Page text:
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A MITASC story contributed by Selma Sharaf
My name is Selma Sharaf and I am a rising sophomore studying course 1 (civil and environmental engineering) on the environment track. This summer, I am participating in MISTI-France, in a program called the Innovation Policy Internship Program. I am working for the City/Eurometropole of Strasbourg within the Department of Sports, focusing on the question “How can Strasbourg and its citizens benefit from the 2024 Paris Olympic and Paralympic Games in a sustainable way?”
I am particularly interested in the intersection between sustainability and policy within organizations. In my internship, I am working with another MIT engineering student and a French student studying public policy. I think that this combination of backgrounds works well because it has helped us develop ideas that make sense both scientifically and sociologically. Our proposals regarding environmental sustainability involve both technical features of sports infrastructure and the behavior of people who use them. Straightforward enough, but this is much more than a simple optimization problem. As humans, we are boundedly rational in our decision making, and I have recognized the disconnect between optimal choices and actual choices in myriads of ways. These experiences have helped me to better understand the complexity of the relationships between science, policy, and decision-making.
Throughout my time here, I have also been reflecting on my definition of sustainability. Our original prompt used the word “durabilité,” which typically refers to environmental sustainability in French. However, as a group, we wanted to capture the connotations of the broader French term “developpement durable.” We decided that sustainability can be viewed as mitigating the negative social, economic, and environmental impacts of our activity and harnessing the positive social, economic, and environmental impacts on a long-term scale. Interestingly, our office seems most focused on the social aspect of sustainability, which can be difficult to measure. Of course, the aspects are all related. For example, the fact that more marginalized populations are often those most directly impacted by environmental issues highlights the connection between social and environmental sustainability.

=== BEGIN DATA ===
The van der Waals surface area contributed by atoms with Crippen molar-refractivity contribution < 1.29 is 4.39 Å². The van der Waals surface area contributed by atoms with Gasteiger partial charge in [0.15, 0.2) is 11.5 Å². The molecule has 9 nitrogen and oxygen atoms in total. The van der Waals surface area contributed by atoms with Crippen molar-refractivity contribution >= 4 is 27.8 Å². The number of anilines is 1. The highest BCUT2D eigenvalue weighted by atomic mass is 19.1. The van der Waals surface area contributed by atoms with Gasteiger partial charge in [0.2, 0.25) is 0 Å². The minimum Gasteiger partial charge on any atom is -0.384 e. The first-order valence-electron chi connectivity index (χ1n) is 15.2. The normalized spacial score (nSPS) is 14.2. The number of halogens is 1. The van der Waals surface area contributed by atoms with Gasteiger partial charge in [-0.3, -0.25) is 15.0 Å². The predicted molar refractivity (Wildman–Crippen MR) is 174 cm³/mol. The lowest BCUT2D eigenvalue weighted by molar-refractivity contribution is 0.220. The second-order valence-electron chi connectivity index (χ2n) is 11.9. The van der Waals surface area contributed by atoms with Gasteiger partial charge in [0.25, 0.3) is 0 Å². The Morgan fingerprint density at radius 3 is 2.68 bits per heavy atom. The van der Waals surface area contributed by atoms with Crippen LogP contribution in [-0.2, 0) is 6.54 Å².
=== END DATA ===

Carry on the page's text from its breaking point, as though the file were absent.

Through interactions with other departments in the city as well as outside of work, I have been exposed to impressive sustainability initiatives that have been successfully implemented in Strasbourg. For example, urban mobility in the city is largely catered towards bikers, pedestrians, and public transit users, with little parking available. I learned that the transformation of parking lots into green space and pedestrian areas a few years ago sparked a lot of anger, but is now widely accepted by citizens. I have also learned a lot about green roofs while conducting research for a project proposal, and I have been fortunate to simultaneously observe firsthand their more widespread existence in this part of the world. As my time working and living in Strasbourg comes to an end, I hope to draw from my experiences here to continue to reflect on sustainability.
This public reflection was produced as part of the work of the MIT Action Sustainability Corps. Learn more about MITASC here.